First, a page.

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Lesson Plan #:AELP-ECL000
Author: Loretta Pollock, Swanson Elementary, Palmer, AK Date: May 1994

Grade Level(s): 1, 2


  • Science/Ecology

OVERVIEW: In today’s world of high consumption it is important to keep people in touch with the earth and its diverse life forms. As long as one’s senses are involved, much can be learned by even the youngest child. If we allow children the opportunity to experience nature, and let them see our own enthusiasm, they will be on their way to a lifelong appreciation of our natural surroundings. If we give them direction in their observations, they may become the natural scientists and caretakers of tomorrow’s world.


The purpose of this woods and pond unit is to involve children with nature in a living, experiencing way. The activities are designed to give children a hands-on approach to learning about their natural surroundings. Following the seasons through a multitude of changes throughout three quarters of the year gives continuity to the unit and increases their awareness of the important part that nature plays in our lives. Children who have the opportunity to be involved in this way gain knowledge and show their appreciation for the multitude of life forms in their care for the area in which they are encountered.


After completion of the activities in this unit, children will be able to demonstrate the following skills and understandings:

  • Recognize that the pond/woods environments are ecosystems and state some of the differences in the two ecosystems.
  • Identify three of the trees in the area by their leaves and bark characteristics.
  • Recognize three shrubs by their growing manner and fruit.
  • Identify by common name three animals and plants in or near the pond.
  • Identify three changes in the two ecosystems over a span months.
  • ACTIVITIES: These activities are only a few which can be used to involve children in nature in a real way. Instead of teaching an ecosystem unit, plant unit, or animal unit in isolation, the use of a local natural area ties all of these things together in a meaningful way for the children. It also gives the science curriculum continuity over time. Hopefully they will spark your imagination and you will come up with lots of other ideas for involving children with our natural world.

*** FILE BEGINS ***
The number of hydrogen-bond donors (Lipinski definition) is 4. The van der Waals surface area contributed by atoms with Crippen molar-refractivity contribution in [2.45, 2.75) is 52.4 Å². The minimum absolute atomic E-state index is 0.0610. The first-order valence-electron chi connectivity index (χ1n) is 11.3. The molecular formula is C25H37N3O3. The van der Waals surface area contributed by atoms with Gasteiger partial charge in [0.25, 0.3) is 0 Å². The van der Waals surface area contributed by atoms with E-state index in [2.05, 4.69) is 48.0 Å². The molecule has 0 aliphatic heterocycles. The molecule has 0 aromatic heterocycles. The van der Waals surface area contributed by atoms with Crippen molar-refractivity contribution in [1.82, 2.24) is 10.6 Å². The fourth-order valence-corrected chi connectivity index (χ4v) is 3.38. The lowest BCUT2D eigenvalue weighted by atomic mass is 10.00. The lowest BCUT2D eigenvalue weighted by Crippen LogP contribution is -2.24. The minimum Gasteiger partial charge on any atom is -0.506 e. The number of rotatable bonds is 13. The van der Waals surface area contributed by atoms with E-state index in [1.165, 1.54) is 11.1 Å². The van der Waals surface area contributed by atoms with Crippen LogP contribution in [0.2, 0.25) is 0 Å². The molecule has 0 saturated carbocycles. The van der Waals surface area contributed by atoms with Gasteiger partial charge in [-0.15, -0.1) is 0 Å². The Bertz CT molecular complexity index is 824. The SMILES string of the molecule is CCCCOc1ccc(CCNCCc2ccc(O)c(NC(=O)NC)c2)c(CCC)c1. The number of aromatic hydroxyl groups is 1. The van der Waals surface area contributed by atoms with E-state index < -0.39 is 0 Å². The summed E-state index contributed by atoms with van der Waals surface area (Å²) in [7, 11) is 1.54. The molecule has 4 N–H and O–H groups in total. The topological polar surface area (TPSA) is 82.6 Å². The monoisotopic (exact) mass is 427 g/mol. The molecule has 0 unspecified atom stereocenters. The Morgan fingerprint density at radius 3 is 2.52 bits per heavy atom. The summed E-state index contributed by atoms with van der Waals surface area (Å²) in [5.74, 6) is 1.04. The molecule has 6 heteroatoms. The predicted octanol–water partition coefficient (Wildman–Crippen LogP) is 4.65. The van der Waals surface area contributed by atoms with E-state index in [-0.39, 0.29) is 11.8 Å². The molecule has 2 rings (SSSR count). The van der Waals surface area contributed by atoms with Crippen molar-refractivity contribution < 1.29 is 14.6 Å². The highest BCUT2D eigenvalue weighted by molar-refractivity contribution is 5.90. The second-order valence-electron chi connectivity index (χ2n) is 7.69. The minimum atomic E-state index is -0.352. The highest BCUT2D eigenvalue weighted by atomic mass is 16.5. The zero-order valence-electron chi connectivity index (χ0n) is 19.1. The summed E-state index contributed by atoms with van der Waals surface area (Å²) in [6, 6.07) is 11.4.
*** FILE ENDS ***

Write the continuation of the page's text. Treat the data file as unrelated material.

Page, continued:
• Take the children on many pond and woods walks to the same area to observe and identify plants and animals spanning the seasons. Do drawing and writing activities with the children both in the field and back in the classroom. Keep an ecosystem book.
  • After the children observe small pond creatures, bring back a few to the classroom for further observation. Be sure to bring back the pond water with them. Have the students observe some pond water under a microscope the first day, second day, and fourth day after bringing into a warm building. They make comparisons and note differences in both kind and number of organisms. Using prepared, colored slides of tiny pond creatures, have children look through the microscope and then on a four inch circle, draw what they observe through the microscope. Mounted all together, this is a very effective display.
  • On at least one woods walk, do hug-a-tree activities. In this activity children are blindfolded and led to a tree by another child and returned to a starting point after careful use of their sense of touch. Free of the blindfold, they are to find the tree they have hugged. Gather leaves and make leaf prints with the students after comparisons as to size, color, smell and feel. In a tall mature forest, ask the children to lie on the ground on their backs. With eyes shut, they are to be very still and just feel and hear the woods around them. With eyes open, but still on their backs, they look up to the tops of the trees and quietly observe. (A breezy day is very effective for this activity.)
  • Invite you local Forest Service Greenhouse person to come with samples of seedling trees to talk to your children. Most will give each child a seedling to take home and plant.

    All listed above.


    This unit involves children in learning activities that require the use of all their senses. Taking them out into nature is the most likely way to insure their learning and appreciation of this wonderful world, our earth. Collect their art, writing and record keeping and display it at your school’s science fare, hang it in the hallways, decorate you classroom with it. The children’s new knowledge will show up in creative art and writing projects, and all across the curriculum.

    May 1994

    These lesson plans are the result of the work of the teachers who have attended the Columbia Education Center’s Summer Workshop. CEC is a consortium of teacher from 14 western states dedicated to improving the quality of education in the rural, western, United States, and particularly the quality of math and science Education. CEC uses Big Sky Telegraph as the hub of their telecommunications network that allows the participating teachers to stay in contact with their trainers and peers that they have met at the Workshops.